This Section reviews legislation governing the application of the special program defence in Canada. It touches briefly on the protection of analogous (or nearly analogous) programs internationally. This Section does not offer particular comment on legislative measures, including Ontario’s Pay Equity Act or the federal Employment Equity Act.
A. Canadian Charter of Rights and Freedoms
Section 15(2) was added through “excessive caution”, following American litigation challenging affirmative action programs. Section 15(2) of the Charter provides:
Subsection [15(1)] does not preclude any law, program or activity that has as its object the amelioration of conditions of disadvantaged individuals or groups including those that are disadvantaged because of race, national or ethnic origin, colour, religion, sex, age or mental or physical disability.
Section 15(2) offers protection to “any law, program or activity”. The Supreme Court in McKinney v. University of Guelph, found that the wording of Section 15(2) supported the view that Section 15(1) was not meant to be restricted to “law”.
B. Ontario’s Human Rights Code
Section 14 of Ontario’s Human Rights Code provides:
1. A right under Part I is not infringed by the implementation of a special program designed to relieve hardship or economic disadvantage or to assist disadvantaged persons or groups to achieve or attempt to achieve equal opportunity or that is likely to contribute to the elimination of the infringement of rights under Part I.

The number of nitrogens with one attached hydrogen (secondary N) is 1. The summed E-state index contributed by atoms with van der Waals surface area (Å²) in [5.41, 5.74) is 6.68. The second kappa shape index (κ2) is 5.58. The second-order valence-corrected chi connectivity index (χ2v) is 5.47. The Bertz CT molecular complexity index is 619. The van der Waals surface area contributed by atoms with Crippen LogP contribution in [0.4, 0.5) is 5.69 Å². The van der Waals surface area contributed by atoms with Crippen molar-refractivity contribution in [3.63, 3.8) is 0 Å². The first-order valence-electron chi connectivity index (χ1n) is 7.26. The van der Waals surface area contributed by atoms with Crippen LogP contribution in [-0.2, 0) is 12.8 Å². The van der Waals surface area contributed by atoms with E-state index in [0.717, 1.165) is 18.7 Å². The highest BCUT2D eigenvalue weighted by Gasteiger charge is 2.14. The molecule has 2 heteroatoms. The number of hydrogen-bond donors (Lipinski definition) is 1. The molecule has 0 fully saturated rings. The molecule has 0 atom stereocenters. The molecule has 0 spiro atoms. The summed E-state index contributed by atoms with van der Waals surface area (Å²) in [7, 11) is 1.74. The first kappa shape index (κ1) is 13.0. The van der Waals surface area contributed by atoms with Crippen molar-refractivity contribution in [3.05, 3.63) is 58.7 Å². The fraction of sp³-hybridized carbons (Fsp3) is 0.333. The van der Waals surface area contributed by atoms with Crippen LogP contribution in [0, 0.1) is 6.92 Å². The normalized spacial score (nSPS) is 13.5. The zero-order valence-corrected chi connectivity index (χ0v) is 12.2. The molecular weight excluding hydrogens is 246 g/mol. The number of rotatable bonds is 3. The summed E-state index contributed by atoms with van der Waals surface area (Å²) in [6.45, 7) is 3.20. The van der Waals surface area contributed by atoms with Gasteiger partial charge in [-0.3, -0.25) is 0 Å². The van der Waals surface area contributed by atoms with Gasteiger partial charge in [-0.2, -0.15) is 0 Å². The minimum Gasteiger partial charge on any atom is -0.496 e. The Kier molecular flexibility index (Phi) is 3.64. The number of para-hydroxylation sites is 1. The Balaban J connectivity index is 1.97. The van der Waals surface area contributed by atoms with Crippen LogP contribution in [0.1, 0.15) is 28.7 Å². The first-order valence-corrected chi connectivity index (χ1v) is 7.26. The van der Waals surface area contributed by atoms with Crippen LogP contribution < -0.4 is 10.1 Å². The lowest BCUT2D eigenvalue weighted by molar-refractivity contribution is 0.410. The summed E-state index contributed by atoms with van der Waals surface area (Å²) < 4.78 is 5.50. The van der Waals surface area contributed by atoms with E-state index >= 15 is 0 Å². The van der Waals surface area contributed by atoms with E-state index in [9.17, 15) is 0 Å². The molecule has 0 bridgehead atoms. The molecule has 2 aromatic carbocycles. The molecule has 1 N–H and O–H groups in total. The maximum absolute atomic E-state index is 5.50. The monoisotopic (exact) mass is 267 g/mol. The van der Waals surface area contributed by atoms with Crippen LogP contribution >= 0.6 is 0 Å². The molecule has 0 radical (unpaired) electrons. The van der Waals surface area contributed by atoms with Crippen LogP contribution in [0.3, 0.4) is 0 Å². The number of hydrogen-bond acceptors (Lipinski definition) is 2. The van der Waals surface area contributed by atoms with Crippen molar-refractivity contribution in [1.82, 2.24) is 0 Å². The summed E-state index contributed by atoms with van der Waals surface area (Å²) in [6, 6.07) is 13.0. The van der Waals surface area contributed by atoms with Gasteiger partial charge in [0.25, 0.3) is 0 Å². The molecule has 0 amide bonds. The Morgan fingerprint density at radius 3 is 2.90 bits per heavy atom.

The Code also includes a number of procedural provisions with respect to the designation of “special program”, the duration of the effect of that designation and how that designation may be used as evidence before the Human Rights Tribunal of Ontario. An application may be made to the Ontario Human Rights Commission (OHRC) for a program to be designated as a special program. Generally, the OHRC has declined to undertake the function of designating special programs.
The OHRC cannot inquire into special programs that are implemented by the Crown. Section 14(9) of the Code provides that those procedural provisions do not apply to a program implemented by the Crown or an agency of the Crown. Section 18 of the Code provides that restrictions to membership or participation in a religious, philanthropic, educational, fraternal or social institution or organization are protected from findings of discrimination.
C. Other Canadian Jurisdictions
The protections offered to special programs are codified in legislation across Canadian jurisdictions. Appendix I offers a review of relevant sections of the governing human rights statutes in the federal, provincial and territorial jurisdictions, including:
Canadian Human Rights Act
Charte des droits et libertés de la personne du Québec
British Columbia Human Rights Code
Alberta Human Rights, Citizenship and Multiculturalism Act
Saskatchewan Human Rights Code